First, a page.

Good morning, Quartz readers.
Last month, Orlando; last week, Dallas; this week, Nice. Acts of mass murder by lone attackers make for compelling drama and are particularly terrifying in their unpredictability—any of us, anywhere, could be a victim. No wonder we pay attention.
It’s harder to get sucked in by the very different kind of drama unfolding in the South China Sea. Many of us will never go near there, and you can go cross-eyed trying to keep track of the squabbles by a fistful of nations over bits of rock and coral with names like Mischief Reef and Second Thomas Shoal. Yet the slow maritime dance for control of the sea has long had the potential to blossom into a serious Asian conflict that might also suck in Western allies. And after a UN ruling this week roundly dismissed most of China’s territorial claims in the sea, the government may feel obliged to step up its aggression to save face with its indignant citizens, whom it has long been telling the sea is theirs.
This is not to belittle the attacks in Nice, Orlando or anywhere else; they are unspeakable tragedies, and more frightening because of their apparent randomness. But our horrified fascination with them—and our desire to always explain them as part of a larger narrative, about race or guns or the clash of civilizations—can distract us from what may be greater threats to geopolitical stability, and with even greater death tolls.—Gideon Lichfield
FIVE THINGS ON QUARTZ WE ESPECIALLY LIKED
The case for Brexit. The economic design of the EU favored capital at the expense of labor, destroyed southern Europe’s economies, and could yet push the world into another Great Recession. Gwynn Guilford offers a hard-nosed economic history lesson on where the EU went wrong and how Britain’s departure might—just might—be the shock that fixes it.
The ultimate guide to Pokémon Go. It’s been a week of terrorism, coups, and geopolitical saber-rattling, but perhaps the biggest global phenomenon has been millions of people stumbling around staring at their phone screens trying to catch imaginary creatures. If you haven’t yet joined the craze, Nikhil Sonnad and Alice Truong’s primer will show you how.
A look inside the code that took America to the moon. The software for Apollo 11 was published online, and it’s like a time capsule of the 60s, replete with programmers’ jokes and political and pop-music references. Keith Collins unpacks a 50-year-old marvel of technical prowess.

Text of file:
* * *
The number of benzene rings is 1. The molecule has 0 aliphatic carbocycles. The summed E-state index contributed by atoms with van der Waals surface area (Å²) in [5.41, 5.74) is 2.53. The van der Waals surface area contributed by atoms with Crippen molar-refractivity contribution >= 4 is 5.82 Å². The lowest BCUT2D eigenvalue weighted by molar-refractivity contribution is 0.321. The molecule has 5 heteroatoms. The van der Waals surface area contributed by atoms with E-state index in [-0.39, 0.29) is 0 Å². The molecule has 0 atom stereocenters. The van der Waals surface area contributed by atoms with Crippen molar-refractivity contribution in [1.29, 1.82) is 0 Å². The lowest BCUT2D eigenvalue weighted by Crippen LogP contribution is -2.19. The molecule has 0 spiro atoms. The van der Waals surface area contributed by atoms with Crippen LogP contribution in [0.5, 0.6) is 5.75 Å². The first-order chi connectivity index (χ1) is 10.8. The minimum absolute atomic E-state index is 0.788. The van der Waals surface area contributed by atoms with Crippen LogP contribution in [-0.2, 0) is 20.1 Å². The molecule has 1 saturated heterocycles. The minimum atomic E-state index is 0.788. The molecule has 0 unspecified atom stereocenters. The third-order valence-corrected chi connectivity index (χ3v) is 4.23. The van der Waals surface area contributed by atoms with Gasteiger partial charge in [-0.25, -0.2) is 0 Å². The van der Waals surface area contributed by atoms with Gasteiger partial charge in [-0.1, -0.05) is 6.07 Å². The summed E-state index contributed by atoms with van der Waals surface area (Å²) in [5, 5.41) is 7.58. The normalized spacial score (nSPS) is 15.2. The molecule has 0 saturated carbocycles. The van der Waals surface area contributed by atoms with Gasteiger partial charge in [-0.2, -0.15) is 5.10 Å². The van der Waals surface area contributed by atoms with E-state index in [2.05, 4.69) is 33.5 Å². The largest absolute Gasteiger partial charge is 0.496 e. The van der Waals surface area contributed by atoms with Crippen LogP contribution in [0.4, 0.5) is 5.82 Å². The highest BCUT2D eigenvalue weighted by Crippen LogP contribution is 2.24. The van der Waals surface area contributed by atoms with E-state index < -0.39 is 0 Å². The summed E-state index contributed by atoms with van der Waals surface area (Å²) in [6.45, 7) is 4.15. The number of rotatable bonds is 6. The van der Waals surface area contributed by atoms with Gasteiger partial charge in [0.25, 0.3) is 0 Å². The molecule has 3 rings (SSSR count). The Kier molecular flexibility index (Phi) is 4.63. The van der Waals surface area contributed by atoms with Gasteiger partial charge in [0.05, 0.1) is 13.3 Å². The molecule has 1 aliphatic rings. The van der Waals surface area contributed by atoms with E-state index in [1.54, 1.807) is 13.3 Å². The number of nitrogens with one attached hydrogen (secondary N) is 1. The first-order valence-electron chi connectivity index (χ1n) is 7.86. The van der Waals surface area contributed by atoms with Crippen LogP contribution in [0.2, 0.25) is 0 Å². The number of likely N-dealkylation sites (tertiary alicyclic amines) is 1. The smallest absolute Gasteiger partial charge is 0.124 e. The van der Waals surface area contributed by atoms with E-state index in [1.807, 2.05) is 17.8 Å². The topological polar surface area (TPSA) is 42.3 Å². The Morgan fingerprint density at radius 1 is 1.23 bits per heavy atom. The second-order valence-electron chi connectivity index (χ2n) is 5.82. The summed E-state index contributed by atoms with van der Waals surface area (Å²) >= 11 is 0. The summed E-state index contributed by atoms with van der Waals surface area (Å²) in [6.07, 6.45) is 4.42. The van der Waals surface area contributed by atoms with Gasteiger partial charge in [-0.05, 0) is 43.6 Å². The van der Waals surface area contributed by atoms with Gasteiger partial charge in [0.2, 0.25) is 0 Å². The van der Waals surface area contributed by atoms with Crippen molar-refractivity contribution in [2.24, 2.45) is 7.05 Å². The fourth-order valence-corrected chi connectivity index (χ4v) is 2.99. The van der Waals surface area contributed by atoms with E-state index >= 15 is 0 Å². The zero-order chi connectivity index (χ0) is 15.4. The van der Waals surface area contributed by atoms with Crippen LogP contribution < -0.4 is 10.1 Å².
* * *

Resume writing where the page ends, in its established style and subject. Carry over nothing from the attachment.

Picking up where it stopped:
The floating doctors of the Brahmaputra. Millions of people live on the saporis, or riverine islands, of one of the world’s largest rivers. The MV Akha, a ship that travels the river offering free medical checkups, is the only health care some of them get. For Quartz India, Devjyot Ghoshal spent some time aboard, and reports from one of the country’s most neglected regions.
Motherhood without children. Actress Jennifer Aniston caused a minor storm with an article defending her childlessness. Meredith Bennett-Smith agrees: Mothering takes many forms, and no woman should be made to feel less than complete because she chooses not to get married or to have kids of her own.
FIVE THINGS ELSEWHERE THAT MADE US SMARTER
Olympic athletes on life after the Games. The singular dedication that gets you to the highest level in sports also takes a toll long after the medals have been won or the races lost. Vox’s Eleanor Barkhorn interviewed eight former Olympians about their struggles to find purpose in life when the competition is over.
Technology has disrupted the truth. Social media and the internet have led to media innovation, democratization—and misinformation. To rescue truth, Guardian editor-in-chief Katharine Viner argues, a civic-minded press must do a better job of balancing what readers want to read with what they need to read.
LED light bulbs are an existential problem for capitalism. The New Yorker’s J.B. MacKinnon explores the age-old tactic of planned obsolescence, starting with light bulbs that were designed to burn out. New bulbs could outlive the consumers who buy them—but there’s no business model for that.
The statistical reality of police racial bias in the US. The Washington Post’s Wesley Lowery surveys studies showing that yes, even adjusting for other factors, black Americans suffer police violence more than white Americans. But a New York Times data analysis reveals an interesting twist: This is true for all forms of violence except shootings.
How to fall back in love with sleep. Eight hours of shuteye feels like a selfish luxury in contemporary times, but history shows that we were once better bedmates with sleep. As Rubin Naiman explains for Aeon, the best cure for our broken relationship with it is to stop treating it as an inconvenience and give it the attention (and time) it deserves.
Our best wishes for a relaxing but thought-filled weekend. Please send any news, comments, 1960s computer code, and spare LED bulbs to email@example.com. You can follow us on Twitter here for updates throughout the day.